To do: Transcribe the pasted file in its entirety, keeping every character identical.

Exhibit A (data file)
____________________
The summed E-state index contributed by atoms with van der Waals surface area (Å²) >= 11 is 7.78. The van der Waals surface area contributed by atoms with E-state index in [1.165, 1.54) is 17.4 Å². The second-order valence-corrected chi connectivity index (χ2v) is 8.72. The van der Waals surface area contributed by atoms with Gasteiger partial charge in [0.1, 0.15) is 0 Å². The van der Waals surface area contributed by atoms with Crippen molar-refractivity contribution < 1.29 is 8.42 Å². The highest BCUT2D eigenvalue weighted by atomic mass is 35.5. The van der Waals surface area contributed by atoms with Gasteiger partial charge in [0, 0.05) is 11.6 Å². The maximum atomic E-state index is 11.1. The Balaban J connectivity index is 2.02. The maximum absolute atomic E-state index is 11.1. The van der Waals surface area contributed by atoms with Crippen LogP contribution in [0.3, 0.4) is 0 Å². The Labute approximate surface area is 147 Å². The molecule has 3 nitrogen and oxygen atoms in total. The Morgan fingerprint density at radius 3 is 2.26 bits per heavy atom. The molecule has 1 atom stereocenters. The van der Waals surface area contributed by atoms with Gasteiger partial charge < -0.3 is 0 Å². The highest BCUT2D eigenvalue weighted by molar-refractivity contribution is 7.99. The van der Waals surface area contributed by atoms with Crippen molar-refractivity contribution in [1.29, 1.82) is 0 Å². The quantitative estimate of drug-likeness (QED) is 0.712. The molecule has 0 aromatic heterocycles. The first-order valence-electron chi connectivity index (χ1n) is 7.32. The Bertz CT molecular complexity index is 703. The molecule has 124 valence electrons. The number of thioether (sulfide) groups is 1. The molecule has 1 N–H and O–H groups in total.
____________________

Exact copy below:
The summed E-state index contributed by atoms with van der Waals surface area (Å²) >= 11 is 7.78. The van der Waals surface area contributed by atoms with E-state index in [1.165, 1.54) is 17.4 Å². The second-order valence-corrected chi connectivity index (χ2v) is 8.72. The van der Waals surface area contributed by atoms with Gasteiger partial charge in [0.1, 0.15) is 0 Å². The van der Waals surface area contributed by atoms with Crippen molar-refractivity contribution < 1.29 is 8.42 Å². The highest BCUT2D eigenvalue weighted by atomic mass is 35.5. The van der Waals surface area contributed by atoms with Gasteiger partial charge in [0, 0.05) is 11.6 Å². The maximum atomic E-state index is 11.1. The Balaban J connectivity index is 2.02. The maximum absolute atomic E-state index is 11.1. The van der Waals surface area contributed by atoms with Crippen LogP contribution in [0.3, 0.4) is 0 Å². The Labute approximate surface area is 147 Å². The molecule has 3 nitrogen and oxygen atoms in total. The Morgan fingerprint density at radius 3 is 2.26 bits per heavy atom. The molecule has 1 atom stereocenters. The van der Waals surface area contributed by atoms with Gasteiger partial charge < -0.3 is 0 Å². The highest BCUT2D eigenvalue weighted by molar-refractivity contribution is 7.99. The van der Waals surface area contributed by atoms with Crippen molar-refractivity contribution in [1.29, 1.82) is 0 Å². The quantitative estimate of drug-likeness (QED) is 0.712. The molecule has 0 aromatic heterocycles. The first-order valence-electron chi connectivity index (χ1n) is 7.32. The Bertz CT molecular complexity index is 703. The molecule has 124 valence electrons. The number of thioether (sulfide) groups is 1. The molecule has 1 N–H and O–H groups in total.